Monday, January 08, 2007

Don't Know Much About History

As part of my New Years Resolutions, I have decided to start studying history. I'd like to say I've always loved history but that's far from the truth. I mean I paid attention to history in high school and found some of it to be interesting, but never enough to make me read about it on my own.

In college, well I know Jamison will remember how boring the Hick's classes were. The only thing I remember from those classes are that history can actually be interpreted many different ways, and that Jamison remembers all the lyrics to Neil Young's "Unknown Legend."

Perhaps it is the advent of the History channel, or maybe it is my need to watch Band Of Brothers over and over again, but I've recently become much more fascinated by not only our own history, but the worlds. Actually in a sense, it all boils down to wanting to have a wider education. Jamison's recent Boston Tea Party post illustrates my point beautifully. I had no idea it was the anniversary of the Party and I honestly barely remembered what the hub-ub was. I'd like to fix that.

Initially I thought I'd take one subject at a time and read about it for a month before moving on. I had hoped to start early with the Greeks before moving onto the Romans and then, perhaps to the Chinese, but a quick visit to the old bookstore today made me give up such hope. Oh, they had lots of books about the Greeks, but with just a thumb-through I couldn't tell whether they were worth the sticker price.

I'm a beginner, you see, and I don't want a massive, boring tome that will kill this knowledge gaining before it even starts. I did pick up the general history book, which my title comes from, and it is proving to be a fun read, but it's very basic covering subjects in but a few paragraphs and I'd like to dig a little deeper.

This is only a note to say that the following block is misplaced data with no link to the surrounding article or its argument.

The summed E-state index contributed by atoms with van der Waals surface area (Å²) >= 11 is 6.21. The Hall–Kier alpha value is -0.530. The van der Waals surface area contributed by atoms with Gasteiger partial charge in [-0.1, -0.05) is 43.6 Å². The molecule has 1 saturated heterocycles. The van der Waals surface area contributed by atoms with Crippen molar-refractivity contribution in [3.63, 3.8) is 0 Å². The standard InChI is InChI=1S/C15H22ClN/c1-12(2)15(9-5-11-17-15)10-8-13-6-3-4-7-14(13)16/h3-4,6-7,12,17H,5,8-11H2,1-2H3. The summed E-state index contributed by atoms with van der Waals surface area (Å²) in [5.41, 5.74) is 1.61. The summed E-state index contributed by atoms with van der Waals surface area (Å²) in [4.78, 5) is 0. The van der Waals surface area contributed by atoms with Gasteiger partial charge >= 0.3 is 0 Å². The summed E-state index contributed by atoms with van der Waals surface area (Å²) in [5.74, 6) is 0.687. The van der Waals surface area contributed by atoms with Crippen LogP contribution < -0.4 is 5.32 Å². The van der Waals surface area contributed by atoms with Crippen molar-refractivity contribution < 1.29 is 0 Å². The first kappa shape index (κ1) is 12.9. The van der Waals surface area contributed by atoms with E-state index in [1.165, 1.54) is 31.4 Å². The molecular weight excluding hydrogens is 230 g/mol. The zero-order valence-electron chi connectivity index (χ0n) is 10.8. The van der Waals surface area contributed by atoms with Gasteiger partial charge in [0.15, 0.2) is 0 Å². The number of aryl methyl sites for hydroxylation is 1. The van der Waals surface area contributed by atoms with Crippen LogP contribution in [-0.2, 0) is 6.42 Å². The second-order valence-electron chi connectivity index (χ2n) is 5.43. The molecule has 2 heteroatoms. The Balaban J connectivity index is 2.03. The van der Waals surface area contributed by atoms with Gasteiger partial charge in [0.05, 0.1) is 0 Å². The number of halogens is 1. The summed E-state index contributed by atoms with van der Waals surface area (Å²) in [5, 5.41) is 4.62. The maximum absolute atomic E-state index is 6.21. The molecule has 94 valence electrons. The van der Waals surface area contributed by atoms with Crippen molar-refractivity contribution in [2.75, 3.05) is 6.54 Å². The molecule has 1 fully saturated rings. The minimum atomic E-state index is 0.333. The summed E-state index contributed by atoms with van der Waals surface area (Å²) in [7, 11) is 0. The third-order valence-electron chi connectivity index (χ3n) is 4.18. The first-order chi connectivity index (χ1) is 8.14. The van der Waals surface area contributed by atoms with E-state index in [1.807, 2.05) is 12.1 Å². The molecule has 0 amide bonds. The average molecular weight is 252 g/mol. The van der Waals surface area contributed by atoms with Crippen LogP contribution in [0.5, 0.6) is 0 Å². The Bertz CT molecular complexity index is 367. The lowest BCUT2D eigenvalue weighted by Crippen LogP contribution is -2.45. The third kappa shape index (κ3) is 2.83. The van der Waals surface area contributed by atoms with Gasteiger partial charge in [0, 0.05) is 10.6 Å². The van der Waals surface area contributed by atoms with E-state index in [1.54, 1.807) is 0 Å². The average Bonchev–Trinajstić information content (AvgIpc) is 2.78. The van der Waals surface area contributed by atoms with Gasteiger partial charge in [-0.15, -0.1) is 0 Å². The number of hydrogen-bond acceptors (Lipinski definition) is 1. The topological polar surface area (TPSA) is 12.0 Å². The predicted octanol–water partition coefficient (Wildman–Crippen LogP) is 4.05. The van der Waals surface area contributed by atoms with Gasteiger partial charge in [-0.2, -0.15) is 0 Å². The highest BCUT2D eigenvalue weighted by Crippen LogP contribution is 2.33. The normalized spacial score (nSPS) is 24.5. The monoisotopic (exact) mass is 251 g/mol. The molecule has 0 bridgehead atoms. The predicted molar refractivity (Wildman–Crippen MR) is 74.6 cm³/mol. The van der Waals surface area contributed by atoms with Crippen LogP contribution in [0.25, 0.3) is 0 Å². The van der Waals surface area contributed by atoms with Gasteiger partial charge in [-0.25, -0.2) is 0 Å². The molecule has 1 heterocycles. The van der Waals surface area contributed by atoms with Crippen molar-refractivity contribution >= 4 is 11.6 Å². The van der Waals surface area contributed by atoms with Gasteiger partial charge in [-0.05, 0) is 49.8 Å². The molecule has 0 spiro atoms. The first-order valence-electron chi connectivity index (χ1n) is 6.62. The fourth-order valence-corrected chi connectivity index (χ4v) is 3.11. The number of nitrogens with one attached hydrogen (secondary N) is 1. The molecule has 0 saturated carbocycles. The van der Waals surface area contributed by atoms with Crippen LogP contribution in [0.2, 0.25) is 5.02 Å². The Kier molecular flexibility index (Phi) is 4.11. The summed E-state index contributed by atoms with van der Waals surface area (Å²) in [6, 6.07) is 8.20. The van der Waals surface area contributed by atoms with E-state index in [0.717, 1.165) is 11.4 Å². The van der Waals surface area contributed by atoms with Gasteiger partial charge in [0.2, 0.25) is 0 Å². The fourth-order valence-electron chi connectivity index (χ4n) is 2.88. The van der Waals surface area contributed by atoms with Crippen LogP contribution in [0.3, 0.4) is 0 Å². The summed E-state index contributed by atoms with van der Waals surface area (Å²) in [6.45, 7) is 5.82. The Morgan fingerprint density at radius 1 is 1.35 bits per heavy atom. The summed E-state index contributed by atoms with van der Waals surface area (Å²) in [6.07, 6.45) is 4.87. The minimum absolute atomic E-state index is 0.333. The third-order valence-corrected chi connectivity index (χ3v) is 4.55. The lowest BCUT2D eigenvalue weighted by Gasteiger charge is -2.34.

Ah, and now we reach the point. I would like some suggestions from ye, my well read friends on some good history books to read. Jamison, I'm looking directly at you.


Jamison said...

May I recommend the journals of Lewis and clark? Not any biography or any boring crap like that. Get the journals. Riddled with mispellings and poor grammer and most version will have journal entries from other members of the group.

Why let some one who wasnt there tell you about history when you can read first hand accounts? Its my fave history to study.

bigsip said...

I also love the history channel. It's been one of my favorite things to watch for years.

I've become addicted to a show recently named "Dogfights". Howeverr, the part of it that interests me the most isn't the fights, but the actual interviews of these WWII and other Aces. It's amazing to listen to actual historical accounts like that.

I've always been one to interview and seek the stories of "The Greatest Generation", too. Talk to old people. Ask them about what they lived through. I've heard the best history from those folks.

I don't read nonfiction often, but when I was researching Runaway Swimmer, I read a book about the Cherokee people by Thomas E. Mails that was captivating and astonishing. I'd recommend it to anyone studying history because it brings in not only Native American history, but the surrounding influences as well.

mmullinz8 said...

I think I would start this journey into the past with something you are interested in. I’ve read a few Viet-Nam books because of my father’s involvement. I had a semi-direct connection to the event and its significance.

Obviously you’re not going to find too many folks who were involved with the wars against the Greeks around today but I think you’ve got to find something that really interests you on what ever the subject is.

I would also agree with Jamison that reading a first hand account, or as close to that as you could find would be best to start out with.

You could start slow and buy a couple of the Archeology Today magazines and see what stories are pulling you in. I’d not drop more than ten bucks on anything that didn’t really interest you.